improvements to the criminal justice system infrastructure, including the establishment of dedicated and secure narcotics courts and prison facilities. A counter narcotics Criminal Justice Task Force of 80 Afghan investigators, prosecutors and judges has been established to work with the Counter Narcotics Police of Afghanistan specifically to conduct drugs prosecutions. New Afghan counter narcotics legislation was adopted in December 2005. The new law gives wide-ranging powers for prosecution of drugs offenders, covering both those transporting drugs and those facilitating or conspiring to do so, and sets out stringent minimum sentences for drug trafficking offences and tough sentences for public officials interfering in cases.
Gregory Barker: To ask the Secretary of State for Foreign and Commonwealth Affairs what companies are involved in the Amazonian Deforestation Soya Certification Project in the Para region, Brazil; what proportion come from the region; and if she will make a statement.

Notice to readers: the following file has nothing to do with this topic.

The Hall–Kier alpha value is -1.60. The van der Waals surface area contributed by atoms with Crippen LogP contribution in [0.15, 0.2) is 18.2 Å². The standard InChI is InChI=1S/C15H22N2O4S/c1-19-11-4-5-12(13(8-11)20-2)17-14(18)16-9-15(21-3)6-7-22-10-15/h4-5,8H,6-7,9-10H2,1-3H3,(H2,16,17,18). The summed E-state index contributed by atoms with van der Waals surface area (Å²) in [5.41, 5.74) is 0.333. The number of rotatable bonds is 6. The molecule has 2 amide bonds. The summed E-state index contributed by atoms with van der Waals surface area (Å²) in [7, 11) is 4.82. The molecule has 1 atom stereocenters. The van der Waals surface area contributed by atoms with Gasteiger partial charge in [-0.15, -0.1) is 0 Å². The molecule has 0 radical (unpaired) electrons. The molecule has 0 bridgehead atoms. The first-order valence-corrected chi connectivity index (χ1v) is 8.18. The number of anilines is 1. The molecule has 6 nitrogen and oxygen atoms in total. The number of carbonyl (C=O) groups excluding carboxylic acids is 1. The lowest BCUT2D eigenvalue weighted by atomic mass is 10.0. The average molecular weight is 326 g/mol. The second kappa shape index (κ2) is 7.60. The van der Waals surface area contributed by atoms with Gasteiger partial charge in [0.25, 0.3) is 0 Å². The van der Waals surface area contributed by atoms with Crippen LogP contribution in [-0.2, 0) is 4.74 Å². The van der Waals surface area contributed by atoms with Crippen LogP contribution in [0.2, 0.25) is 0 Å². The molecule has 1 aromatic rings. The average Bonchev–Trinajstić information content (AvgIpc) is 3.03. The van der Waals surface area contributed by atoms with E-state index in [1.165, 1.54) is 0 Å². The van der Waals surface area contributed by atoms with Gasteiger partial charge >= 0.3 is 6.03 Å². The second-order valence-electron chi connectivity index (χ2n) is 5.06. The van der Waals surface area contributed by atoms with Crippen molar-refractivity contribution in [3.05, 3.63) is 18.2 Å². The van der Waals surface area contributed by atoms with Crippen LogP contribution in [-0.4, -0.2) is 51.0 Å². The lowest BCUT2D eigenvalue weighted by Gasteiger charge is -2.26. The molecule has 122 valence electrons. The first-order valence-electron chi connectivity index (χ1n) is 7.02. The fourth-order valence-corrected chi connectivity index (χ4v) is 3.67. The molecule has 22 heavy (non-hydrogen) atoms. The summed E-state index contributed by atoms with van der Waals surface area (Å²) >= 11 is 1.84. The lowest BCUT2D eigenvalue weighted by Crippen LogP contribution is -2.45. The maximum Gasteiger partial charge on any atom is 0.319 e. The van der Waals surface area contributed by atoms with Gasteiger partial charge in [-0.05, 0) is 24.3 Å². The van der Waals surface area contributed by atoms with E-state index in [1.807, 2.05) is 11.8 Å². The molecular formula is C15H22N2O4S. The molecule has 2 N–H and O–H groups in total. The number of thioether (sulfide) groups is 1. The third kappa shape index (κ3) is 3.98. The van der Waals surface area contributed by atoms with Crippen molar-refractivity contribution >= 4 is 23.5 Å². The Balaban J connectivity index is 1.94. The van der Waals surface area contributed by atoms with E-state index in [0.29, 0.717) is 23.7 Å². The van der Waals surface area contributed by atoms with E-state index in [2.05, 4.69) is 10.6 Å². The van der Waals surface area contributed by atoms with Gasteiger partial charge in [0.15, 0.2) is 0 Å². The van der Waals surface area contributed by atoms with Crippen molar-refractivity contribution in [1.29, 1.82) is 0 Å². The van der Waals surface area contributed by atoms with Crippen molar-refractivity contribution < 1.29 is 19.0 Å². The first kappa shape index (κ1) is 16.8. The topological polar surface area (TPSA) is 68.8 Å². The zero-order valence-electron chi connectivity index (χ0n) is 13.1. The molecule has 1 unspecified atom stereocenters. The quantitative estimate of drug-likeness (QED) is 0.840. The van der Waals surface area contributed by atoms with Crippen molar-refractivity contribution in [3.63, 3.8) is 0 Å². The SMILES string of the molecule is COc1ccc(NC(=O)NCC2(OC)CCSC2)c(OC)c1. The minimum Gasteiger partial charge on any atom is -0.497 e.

Mr. McCartney: Cargill is the only company involved in the Amazon Deforestation Soya Certification Project. It is a US based privately owned company with regional offices in Santarem, State of Para, Brazil. Approximately 300 local Brazilian producers supply Cargill with soya. All these producers participate in the Amazon Deforestation Soya Certification Project. The project works intensively with approximately 20 of these producers.
Mr. Hoon: Two British high commissions are staffed by a single UK-based diplomat. They are in St. Johns (Antigua and Barbuda) and Castries (St. Lucia). Our embassy to the Holy See is also staffed by one UK-based officer.